Are Flips Really That Hard to Find? Top Agents Say it Depends on Where You Look

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Jenni Stolarski has flipped some amazing properties in North Oak Cliff.
Jenni Stolarski has flipped some amazing properties in North Oak Cliff, including this one at 806 N. Windomere.

We were intrigued by a story from Bloomberg News citing RealtyTrac figures reportedly showing a nationwide decrease in flipping:

Home flipping, in which a buyer resells a property quickly for a profit, is on the decline as U.S. residential price gains slow and foreclosures dwindle.
Almost 31,000 single-family houses were flipped in the second quarter, representing 4.6 percent of U.S. home sales, RealtyTrac said in a report today. That’s down from 6.2 percent a year earlier and the smallest share since the first three months of 2012, when prices bottomed after the crash, according to the Irvine, California-based data company, which defines a flip as a property sold within 12 months of purchase.

Of course, I had to consult the two best “flippers” I know to see what the local perspective is on flipping. First I got in touch with Jenni Stolarski of Briggs-Freeman Sotheby’s. Stolarski does high-end flips in Oak Cliff, producing some of the most gorgeous homes I’ve ever seen. One of the most recent ones was an amazing Tudor transformation that was awash in marble and chrome. Total jaw-dropper.

Most investors that I help buy homes directly from sellers rather than on MLS. And that market still seems to be active,” Stolarski said. “Lots of purchases and sales, often off market, too.”

In fact, said Stolarski, Landon Tucker Construction president Toby Tucker bought at least five properties off market since the beginning of 2014. Stolarski contacted Tucker when a client was looking for a home to buy. Not only were all of Tucker’s homes under contract, but they were bought up before they were even finished. “None of the reached MLS,” Stolarski added.

Now, as for buying homes for flipping off of MLS, Stolarski says that opportunities on the retail side are few and far between. However, some of these “problems” may be symptoms of an improving market, she added. More people wanting to invest in properties as a second source of income, fewer foreclosures, and fewer short-term flips is good news, Stolarski said.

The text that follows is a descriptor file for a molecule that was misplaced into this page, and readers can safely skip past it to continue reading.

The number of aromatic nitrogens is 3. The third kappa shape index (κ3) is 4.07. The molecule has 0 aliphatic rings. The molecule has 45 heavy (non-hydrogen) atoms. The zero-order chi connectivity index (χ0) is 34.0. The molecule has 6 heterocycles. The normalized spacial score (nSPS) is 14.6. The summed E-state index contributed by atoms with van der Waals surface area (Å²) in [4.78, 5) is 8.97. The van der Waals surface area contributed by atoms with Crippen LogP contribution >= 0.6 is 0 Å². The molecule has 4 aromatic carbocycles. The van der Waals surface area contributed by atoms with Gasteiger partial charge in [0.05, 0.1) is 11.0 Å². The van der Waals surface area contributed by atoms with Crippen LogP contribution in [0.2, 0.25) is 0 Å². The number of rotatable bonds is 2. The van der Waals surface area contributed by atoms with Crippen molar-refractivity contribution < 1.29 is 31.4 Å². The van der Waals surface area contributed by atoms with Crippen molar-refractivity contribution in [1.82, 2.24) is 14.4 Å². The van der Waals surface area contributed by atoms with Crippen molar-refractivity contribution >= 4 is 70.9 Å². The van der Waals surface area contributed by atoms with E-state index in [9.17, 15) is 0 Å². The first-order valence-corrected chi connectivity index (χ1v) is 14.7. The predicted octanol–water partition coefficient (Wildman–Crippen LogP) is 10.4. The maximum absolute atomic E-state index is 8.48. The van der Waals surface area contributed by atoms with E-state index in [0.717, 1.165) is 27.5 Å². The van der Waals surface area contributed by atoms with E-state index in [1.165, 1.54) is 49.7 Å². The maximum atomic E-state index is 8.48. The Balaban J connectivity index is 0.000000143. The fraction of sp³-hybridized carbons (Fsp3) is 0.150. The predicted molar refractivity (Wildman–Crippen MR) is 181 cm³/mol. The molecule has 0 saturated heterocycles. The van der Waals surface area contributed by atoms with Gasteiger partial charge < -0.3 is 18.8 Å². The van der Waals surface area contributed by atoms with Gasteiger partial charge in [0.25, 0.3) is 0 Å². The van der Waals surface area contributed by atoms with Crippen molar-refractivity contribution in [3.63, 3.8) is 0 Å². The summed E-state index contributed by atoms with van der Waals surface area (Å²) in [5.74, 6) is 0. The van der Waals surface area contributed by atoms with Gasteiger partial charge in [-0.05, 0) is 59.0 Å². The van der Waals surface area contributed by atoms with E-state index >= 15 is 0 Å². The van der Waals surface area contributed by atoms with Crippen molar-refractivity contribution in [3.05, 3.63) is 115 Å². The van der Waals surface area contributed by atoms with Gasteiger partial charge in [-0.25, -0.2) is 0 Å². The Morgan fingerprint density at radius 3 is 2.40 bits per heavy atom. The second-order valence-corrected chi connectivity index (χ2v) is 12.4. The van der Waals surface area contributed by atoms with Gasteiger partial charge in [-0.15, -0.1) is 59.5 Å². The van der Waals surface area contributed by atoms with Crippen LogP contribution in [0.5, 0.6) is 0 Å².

Cameron Holland of Howell + Holland has a slightly different perspective, and that has a lot to do with his brokerage’s target market, which includes much of East Dallas and the M Streets.

Cameron Holland says his clients are moving on from the tight M Streets market to new opportunities in East and West Dallas.

“The flipping trend is definitely on a decline in the traditional areas that people are so used to seeing in Dallas,” Holland said. “Areas like Devonshire, Greenway Crest, M Streets, and Lakewood have hit a list price plateau. My personal perspective on the trend is that it is a good thing for the city for the sheer fact that it is bringing a revival to other parts of Dallas, making them the new ‘up and coming areas.'”

Because good flips are getting harder to find, many of Howell + Holland’s are looking at the long game, like income-producing rental properties.

“Last year we saw almost six-figure gains (25 percent to 30 percent ROI) on homes we flipped in the M Streets and Park Cities,” Holland said. “Ideally we try to find properties that our clients will make at minimum 15 percent or better return on their entire investment.”

Of course, not every property purchased for flipping is going to make serious gains, so diversification comes in handy. Holland advises his clients to have a solid game plan and a good exit strategy in case problems crop up.

“Instead of our client making their year on one or two flips they are looking at three or four,” Holland said. “With the plateau effect we are seeing in the traditional flip markets, we have now branched out to other parts of the city like Far East Dallas (East Side of White Rock Lake) and West Dallas (Around Marsh and Inwood).”


Joanna England

If Executive Editor Joanna England could house hunt forever, she absolutely would. Instead she covers the North Texas housing market and the economy for While she started out with the Real Estate Center at Texas A&M University, Joanna's work has appeared in The Dallas Morning News as well as several local media outlets. When she's not knitting or hooping, or enjoying White Rock Lake, she's behind the lens of her camera. She lives in East Dallas with her husband, son, and their furry and feathered menagerie.

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